Zika Nerve Damage May Stem From Body's Response to the Virus
MONDAY, Nov. 27, 2017 (HealthDay News) -- Nerve-related complications of Zika infection may be caused by the immune system's response to the virus, not the virus itself, according to a new study.
Zika is spread primarily via the bite of an infected mosquito, but it may also be transmitted by blood transfusion or sexual contact. Most people who become infected don't have any symptoms, but some develop serious neurological conditions. And an infection during pregnancy can cause devastating birth defects.
The researchers said their findings, based on experiments with mice, may help lead to new ways to treat people with Zika-related nerve complications, such as Guillain-Barre syndrome.
The syndrome can cause muscle weakness, tingling and even paralysis.
The Yale University research team found that when Zika infection spreads from the blood to the brain in mice, immune cells flood the brain. This limits the infection of brain cells, but it can also trigger paralysis.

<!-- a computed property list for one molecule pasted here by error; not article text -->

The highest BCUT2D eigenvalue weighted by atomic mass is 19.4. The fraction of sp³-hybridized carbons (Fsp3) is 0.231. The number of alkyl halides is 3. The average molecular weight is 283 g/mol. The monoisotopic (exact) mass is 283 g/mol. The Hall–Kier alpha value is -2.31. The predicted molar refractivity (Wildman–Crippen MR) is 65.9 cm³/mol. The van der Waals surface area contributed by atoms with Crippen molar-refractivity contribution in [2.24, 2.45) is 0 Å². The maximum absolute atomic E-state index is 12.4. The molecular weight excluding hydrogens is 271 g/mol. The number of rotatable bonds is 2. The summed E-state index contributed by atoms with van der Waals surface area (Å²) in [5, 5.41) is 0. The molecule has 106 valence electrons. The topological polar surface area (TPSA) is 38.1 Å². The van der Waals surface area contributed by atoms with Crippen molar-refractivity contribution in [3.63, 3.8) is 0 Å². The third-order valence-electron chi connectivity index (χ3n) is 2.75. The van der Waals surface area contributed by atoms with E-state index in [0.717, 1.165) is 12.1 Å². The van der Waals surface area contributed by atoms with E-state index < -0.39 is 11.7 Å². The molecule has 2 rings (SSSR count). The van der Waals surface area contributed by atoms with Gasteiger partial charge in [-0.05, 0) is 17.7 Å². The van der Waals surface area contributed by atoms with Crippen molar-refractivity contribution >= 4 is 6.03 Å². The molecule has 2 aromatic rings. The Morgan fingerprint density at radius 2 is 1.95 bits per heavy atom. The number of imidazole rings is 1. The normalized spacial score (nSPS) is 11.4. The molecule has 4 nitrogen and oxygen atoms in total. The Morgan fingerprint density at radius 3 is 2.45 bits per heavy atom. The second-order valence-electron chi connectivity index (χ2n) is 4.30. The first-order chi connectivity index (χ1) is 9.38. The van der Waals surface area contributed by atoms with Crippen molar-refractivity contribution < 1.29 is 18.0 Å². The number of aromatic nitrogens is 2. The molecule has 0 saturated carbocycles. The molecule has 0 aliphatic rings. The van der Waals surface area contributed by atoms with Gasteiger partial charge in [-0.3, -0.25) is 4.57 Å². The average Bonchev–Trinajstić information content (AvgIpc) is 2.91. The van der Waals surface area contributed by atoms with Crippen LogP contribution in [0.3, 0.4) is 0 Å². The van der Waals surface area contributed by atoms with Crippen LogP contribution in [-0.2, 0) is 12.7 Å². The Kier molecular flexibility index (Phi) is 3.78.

"The immune cells that are generated by infection start attacking our own neurons," study leader and immunobiologist Akiko Iwasaki said in a university news release. "The damage is not occurring through the virus infection, but rather the immune response to the virus."
The findings suggest that suppressing the immune system response may be a way to treat Guillain-Barre syndrome. However, research in animals frequently doesn't produce similar results in humans.
The study was published online this month in the journal Nature Microbiology.
The U.S. Centers for Disease Control and Prevention has more on Zika.